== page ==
aviary  Jakovljević
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Cyanoliseus Patagonus


This family consists of three subspecies:

  1. Cyanoliseus Patagonus Patagonus - Discovered by Vieillot in 1818. Described as purple-brownish olive gray parrot. Head and neck are covered with green feathers with traces of white color on the side. Chest feathers are of the same color but may be missing in some individuals. Center of the abdomen and lower parts of the belly are vivid red; lower back and upper parts of tail as well as sides of the abdomen and under tail are yellow with dashes of light olive green. Edges of wings are fluorescent blue, and the wings themselves are dominantly green with some brown and blue feathers. Outer part of the tail is olive green with blue edges and inner parts are dark gray. Beak is rather big and of black color with white ring at its beginning. Legs differ in color depending on the age of the bird. With young birds, they are grey- pink with black rings while in the older ones they turn into pink with red “socks” and no black rings. These birds are up to 45 cm in size with wingspan of 23 to 25 cm.

  2. Cyanoliseus Patagonus Andius - This subspecies was discovered by Dabbene and Lillo in 1913. and described as darker variation with dark brown neck. Upper parts of chest in most birds don't have traces of white color; sides of the abdomen, under tail and upper parts of the body are olive green and in some individuals with dashes of yellow. Parts around the abdomen are peach colored with olive green feathers. Lower back is yellowish green. This parrot is 45 cm big with wing length of 24 cm.

  3. Cyanoliseus Patagonus Byroni - Coloration is very similar to Cyanoliseus Patagonus Patagonus, with mandatory white spots on upper parts of the chest (wings), and much as half of the population has white stripes across the middle of the chest. Feathers on sides of the abdomen are yellow as well as the ones in under tail region and upper parts of chest. These regions lack olive green feathers. Central part of the belly is mix of peach, orange and red. This subspecies is the biggest, having 50-55 cm in size and 25-27 in wing length. This parrot was discovered and described by J. E. Gray in 1831.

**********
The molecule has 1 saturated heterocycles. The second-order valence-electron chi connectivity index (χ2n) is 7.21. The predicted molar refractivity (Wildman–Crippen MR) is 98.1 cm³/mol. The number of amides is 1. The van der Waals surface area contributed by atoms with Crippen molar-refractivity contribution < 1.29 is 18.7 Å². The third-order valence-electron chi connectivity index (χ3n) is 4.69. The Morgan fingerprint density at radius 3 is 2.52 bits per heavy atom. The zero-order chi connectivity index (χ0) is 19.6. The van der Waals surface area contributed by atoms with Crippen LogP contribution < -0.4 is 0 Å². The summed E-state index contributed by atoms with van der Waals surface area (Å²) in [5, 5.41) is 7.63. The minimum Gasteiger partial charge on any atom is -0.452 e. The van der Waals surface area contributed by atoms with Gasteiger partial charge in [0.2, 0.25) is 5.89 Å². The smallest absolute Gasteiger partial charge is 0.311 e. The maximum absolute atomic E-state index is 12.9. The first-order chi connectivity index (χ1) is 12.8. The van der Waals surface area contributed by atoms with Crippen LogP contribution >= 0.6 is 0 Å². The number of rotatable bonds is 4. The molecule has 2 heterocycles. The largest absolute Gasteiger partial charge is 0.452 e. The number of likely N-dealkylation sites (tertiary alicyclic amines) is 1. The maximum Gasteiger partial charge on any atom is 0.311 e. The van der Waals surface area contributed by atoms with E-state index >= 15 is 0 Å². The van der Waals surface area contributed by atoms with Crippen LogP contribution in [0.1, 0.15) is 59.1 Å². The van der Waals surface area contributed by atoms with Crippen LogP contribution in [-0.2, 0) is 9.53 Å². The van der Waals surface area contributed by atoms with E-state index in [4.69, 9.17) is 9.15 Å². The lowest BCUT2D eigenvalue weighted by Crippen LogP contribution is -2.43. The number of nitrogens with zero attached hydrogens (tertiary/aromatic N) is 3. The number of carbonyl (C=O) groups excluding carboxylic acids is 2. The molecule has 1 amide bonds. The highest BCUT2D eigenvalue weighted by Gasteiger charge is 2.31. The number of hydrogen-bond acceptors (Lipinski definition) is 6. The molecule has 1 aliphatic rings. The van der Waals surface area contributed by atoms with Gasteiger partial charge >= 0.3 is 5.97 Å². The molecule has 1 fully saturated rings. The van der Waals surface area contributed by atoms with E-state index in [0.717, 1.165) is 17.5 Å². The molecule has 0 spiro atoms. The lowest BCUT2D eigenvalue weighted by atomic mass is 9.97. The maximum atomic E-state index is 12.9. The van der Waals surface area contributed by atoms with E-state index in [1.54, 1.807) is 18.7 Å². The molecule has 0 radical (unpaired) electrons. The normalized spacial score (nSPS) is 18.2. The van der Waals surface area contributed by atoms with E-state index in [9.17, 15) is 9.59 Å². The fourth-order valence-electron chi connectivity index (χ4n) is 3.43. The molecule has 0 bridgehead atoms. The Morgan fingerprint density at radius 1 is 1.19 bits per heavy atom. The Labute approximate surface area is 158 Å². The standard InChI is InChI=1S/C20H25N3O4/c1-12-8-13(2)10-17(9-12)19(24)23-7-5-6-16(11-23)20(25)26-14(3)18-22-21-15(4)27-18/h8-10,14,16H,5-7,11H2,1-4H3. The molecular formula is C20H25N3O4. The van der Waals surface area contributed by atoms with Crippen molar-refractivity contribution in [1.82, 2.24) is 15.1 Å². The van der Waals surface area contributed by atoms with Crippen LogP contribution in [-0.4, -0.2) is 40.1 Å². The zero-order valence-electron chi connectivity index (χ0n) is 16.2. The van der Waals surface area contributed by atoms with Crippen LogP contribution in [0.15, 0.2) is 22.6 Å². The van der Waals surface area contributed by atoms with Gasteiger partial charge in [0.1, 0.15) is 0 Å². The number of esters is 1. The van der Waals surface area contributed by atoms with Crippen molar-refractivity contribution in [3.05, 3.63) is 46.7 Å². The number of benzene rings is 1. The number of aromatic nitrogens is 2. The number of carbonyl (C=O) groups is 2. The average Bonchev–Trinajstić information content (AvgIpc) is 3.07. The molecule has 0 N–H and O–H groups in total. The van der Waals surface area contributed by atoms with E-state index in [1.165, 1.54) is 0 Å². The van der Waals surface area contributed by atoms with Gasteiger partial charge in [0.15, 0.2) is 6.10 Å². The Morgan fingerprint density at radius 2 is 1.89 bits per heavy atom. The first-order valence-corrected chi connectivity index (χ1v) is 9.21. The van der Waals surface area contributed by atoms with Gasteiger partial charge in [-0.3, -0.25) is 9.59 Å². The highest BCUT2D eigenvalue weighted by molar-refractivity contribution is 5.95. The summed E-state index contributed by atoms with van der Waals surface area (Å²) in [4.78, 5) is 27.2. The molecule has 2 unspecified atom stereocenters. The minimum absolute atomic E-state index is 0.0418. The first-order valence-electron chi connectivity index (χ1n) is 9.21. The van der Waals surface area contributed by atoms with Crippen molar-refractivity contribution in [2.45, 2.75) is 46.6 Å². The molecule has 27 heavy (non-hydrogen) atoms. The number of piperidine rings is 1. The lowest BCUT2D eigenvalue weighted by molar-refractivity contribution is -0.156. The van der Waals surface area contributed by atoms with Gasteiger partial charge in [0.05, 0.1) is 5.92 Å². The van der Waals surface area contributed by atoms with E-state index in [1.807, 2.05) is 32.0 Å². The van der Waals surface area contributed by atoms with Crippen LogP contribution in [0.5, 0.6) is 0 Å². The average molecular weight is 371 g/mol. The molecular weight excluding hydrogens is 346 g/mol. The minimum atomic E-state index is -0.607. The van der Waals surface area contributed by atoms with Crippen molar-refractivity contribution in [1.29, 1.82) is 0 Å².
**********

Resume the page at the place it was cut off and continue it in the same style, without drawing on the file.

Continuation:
In general, burrowing parrot inhabits regions in south Argentina , Peru and Chile , making it, without doubt, South American species. During wintertime, they migrate in Uruguay . They dwell in all kinds of open steppe ground, dry bushy regions and cactus fields, as well as rivers and are common visitors of cultivable soils planted by sunflower, corn and peanuts. They also inhabit regions up to 2000 m high. Out of mating season they live in groups that count 8 to 40 individuals, although much bigger flocks have been reported. Couples are easy to identify in flock. They are very loud when living in large groups and very active. These parrots are great climbers in thick but short bushes and are not timid so they are easy to approach.